If you’re ever in the Front Range, I highly suggest you give this ride a shot-Phantom Canyon won’t disappoint.  Check out the route for more details.

In case you haven’t wasted enough of your day aimlessly searching for the end of the internet, here is a nice little distraction for the day. Don’t be a twatwaffle, know the rules as laid out by the Velominati lads.  I’m not sure I’m in full agreement with all of the rules, but I do find most of them amusing and applicable.

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About Legs

Colorado Springs, Colorado, USA

25 thoughts on “Sanity Returns

  1. I’ve did some part of that ride years ago when visiting the springs… up the hill out of CS, through 3 tunnels i believe it was, almost to Cripple Creek then some single track back to town if i recall correctly. then i seem to remember a titty bar over by another titty bar…. oh well.

  2. @mitch that was most likely Gold Camp Road, which is also another railroad bed and will lead you into Victor but from the east rather than the south. prior to arriving in Victor you turn off on a forest service road and connect to the trail head. that is a great mountain bike ride and a local favorite as well.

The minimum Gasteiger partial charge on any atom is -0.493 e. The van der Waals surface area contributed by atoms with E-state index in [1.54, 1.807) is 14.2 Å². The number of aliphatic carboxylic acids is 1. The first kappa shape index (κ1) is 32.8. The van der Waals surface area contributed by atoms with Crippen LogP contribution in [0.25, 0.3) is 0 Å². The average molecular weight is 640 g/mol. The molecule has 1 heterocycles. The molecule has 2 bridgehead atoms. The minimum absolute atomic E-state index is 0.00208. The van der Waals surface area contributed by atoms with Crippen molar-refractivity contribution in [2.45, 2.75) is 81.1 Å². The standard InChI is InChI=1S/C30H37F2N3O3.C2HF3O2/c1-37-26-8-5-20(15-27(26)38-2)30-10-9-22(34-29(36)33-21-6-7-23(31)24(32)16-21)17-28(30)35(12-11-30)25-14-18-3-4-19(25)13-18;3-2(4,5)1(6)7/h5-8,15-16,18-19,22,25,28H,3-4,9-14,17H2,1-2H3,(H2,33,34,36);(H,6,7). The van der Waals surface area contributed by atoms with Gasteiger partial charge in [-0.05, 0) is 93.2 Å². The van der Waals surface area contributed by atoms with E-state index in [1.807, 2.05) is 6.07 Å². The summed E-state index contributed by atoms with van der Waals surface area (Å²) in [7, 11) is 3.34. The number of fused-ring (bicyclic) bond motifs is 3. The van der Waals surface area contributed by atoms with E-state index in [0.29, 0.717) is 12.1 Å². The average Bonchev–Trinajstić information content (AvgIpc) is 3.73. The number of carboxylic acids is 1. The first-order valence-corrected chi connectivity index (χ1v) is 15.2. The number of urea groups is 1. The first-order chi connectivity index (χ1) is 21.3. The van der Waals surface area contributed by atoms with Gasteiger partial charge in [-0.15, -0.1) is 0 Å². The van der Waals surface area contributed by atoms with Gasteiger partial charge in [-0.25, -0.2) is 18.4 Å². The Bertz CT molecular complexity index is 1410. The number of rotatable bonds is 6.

3. Legs, what can I say? I like your style and I like your challenges. After seeing the shots of the Rapha boys on that route, it makes me miss the mining country here in AZ. Seems we share similar roads then, Co & AZ. And so I’d give a tank of gas for a ride like that, Thus, I will. Soon. On my next free day.

    Thanks for the inspiration, and good luck with your prep for La Ruta. I’ve heard that one kicks you in the taint pretty good.

  4. Has the whole world gone crazy? Am I the only one around here who gives a shit about the rules?

    Wait?!? All 79 of them?!?

  5. currently in violation of at least 3 of those rules…going to have to try a little harder

  6. Holy shit! The rules are awesome. Funny how you realize how much of that shit matters, but never seen it articulated thusly.